When things get chaotic for you or your dog, find a quiet place to relax and take a break together. Our dogs pick up on our anxiety, so if you’re frazzled, chances are your dog will also be affected by your state of mind.
4. Exercise your dog.
As a velcro dog, Haley gets quite a bit of exercise just following me around the house when I’m busy, but some dogs need their daily walks or high-energy playtime so they don’t become frustrated or destructive. A daily walk goes a long way to reduce stress levels and overexcitement in dogs. If you’re too busy, enlist the help of a friend or relative to walk your pup.
5. Spend quality time with your dog.
Whether it’s going for a walk, playing together or settling down to give your pup a belly rub, spend a little quality time each day with your dog to give them a sense of their normal routine.
Christmas Bulldog

Photo by Elisa / CC BY-ND 2.0

6. Skip the festive dog attire.
If your dog’s not a big fan of wearing holiday clothing or accessories, give them a break this year and allow them to enjoy being au naturel. Some dogs don’t mind getting dressed up, but most prefer the freedom of just sporting their natural fur coats.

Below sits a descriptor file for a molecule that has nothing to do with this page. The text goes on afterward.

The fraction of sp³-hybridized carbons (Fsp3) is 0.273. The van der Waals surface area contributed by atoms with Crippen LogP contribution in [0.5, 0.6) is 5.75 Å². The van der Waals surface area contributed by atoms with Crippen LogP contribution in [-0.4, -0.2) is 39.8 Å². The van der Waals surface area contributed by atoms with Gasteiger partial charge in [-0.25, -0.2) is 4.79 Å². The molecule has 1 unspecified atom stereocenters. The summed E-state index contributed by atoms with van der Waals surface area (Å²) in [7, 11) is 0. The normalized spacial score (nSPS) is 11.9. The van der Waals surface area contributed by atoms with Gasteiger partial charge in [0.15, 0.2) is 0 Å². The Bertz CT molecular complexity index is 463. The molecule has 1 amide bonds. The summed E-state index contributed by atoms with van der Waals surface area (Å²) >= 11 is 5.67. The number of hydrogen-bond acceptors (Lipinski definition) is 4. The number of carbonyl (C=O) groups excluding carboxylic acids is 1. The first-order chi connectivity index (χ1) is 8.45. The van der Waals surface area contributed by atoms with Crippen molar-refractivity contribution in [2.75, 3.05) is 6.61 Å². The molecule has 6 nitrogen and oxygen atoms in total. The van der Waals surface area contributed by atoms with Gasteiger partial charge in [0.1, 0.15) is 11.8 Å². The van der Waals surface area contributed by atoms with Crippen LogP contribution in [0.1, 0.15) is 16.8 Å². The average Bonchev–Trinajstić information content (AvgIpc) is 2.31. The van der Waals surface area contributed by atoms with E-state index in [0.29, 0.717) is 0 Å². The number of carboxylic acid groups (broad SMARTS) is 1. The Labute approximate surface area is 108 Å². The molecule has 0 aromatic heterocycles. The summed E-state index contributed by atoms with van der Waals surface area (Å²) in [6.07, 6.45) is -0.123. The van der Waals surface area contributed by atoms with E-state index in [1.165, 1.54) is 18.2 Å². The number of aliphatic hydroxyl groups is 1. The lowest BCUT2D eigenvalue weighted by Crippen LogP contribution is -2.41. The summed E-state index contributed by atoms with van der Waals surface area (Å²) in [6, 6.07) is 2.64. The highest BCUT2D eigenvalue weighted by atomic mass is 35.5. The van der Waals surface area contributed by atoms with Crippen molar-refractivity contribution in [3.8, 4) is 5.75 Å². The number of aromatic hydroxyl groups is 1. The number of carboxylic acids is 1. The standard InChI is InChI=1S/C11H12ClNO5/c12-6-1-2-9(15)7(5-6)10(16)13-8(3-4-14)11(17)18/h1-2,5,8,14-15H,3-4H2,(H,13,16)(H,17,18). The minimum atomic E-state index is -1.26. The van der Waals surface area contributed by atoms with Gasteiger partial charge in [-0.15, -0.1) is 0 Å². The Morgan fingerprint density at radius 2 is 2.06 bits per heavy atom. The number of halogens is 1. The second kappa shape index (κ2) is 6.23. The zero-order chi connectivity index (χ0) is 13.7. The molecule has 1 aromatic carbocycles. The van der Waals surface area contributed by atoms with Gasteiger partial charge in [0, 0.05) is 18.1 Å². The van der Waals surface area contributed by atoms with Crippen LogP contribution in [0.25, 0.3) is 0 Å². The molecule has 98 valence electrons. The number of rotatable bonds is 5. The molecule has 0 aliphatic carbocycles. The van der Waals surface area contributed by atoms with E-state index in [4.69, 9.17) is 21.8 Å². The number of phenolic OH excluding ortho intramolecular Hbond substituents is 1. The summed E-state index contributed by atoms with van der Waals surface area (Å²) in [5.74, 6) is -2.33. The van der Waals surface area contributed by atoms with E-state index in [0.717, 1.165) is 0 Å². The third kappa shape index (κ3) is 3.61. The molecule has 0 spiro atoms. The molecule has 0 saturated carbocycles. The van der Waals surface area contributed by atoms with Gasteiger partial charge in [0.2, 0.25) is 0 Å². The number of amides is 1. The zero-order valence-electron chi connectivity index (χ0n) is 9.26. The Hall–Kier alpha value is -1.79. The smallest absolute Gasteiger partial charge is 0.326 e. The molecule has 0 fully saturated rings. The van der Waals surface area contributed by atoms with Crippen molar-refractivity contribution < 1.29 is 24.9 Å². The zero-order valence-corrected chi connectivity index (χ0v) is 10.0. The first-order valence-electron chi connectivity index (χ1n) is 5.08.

7. Provide a safe place.
Make sure your dog has an area of the house to retreat to if they get overwhelmed, especially during parties. If your dog becomes stressed, a crate or quiet room is the perfect place for them to feel safe and unwind. Giving your dog a timeout can help relieve stress, but if your pup doesn’t like being alone, toss in a frozen, peanut butter Kong or bone to keep them occupied for a while.
8. Watch the little ones.
Yes, the kids! Grabby or rambunctious children and tired dogs are not a good combination. Parents should keep a close eye on their kids, but ultimately it’s your responsibility to prevent a dog bite. Young kids and dogs shouldn’t be alone together during a party or gathering. You can always keep your dog on a leash to make it easier to supervise them around kids.
9. Monitor your dog’s diet.
We’re not the only ones that gain weight during the holidays. Our dogs can put on a few extra pounds too. Those little beggars are getting handouts left and right and some people might not realize which foods are dangerous for dogs. Avoid the additional stress of your dog getting an upset stomach by keeping a close eye on what they eat. Also, be sure to keep their water bowl filled and prevent your dog from getting into the trash.
10. Avoid holiday hazards.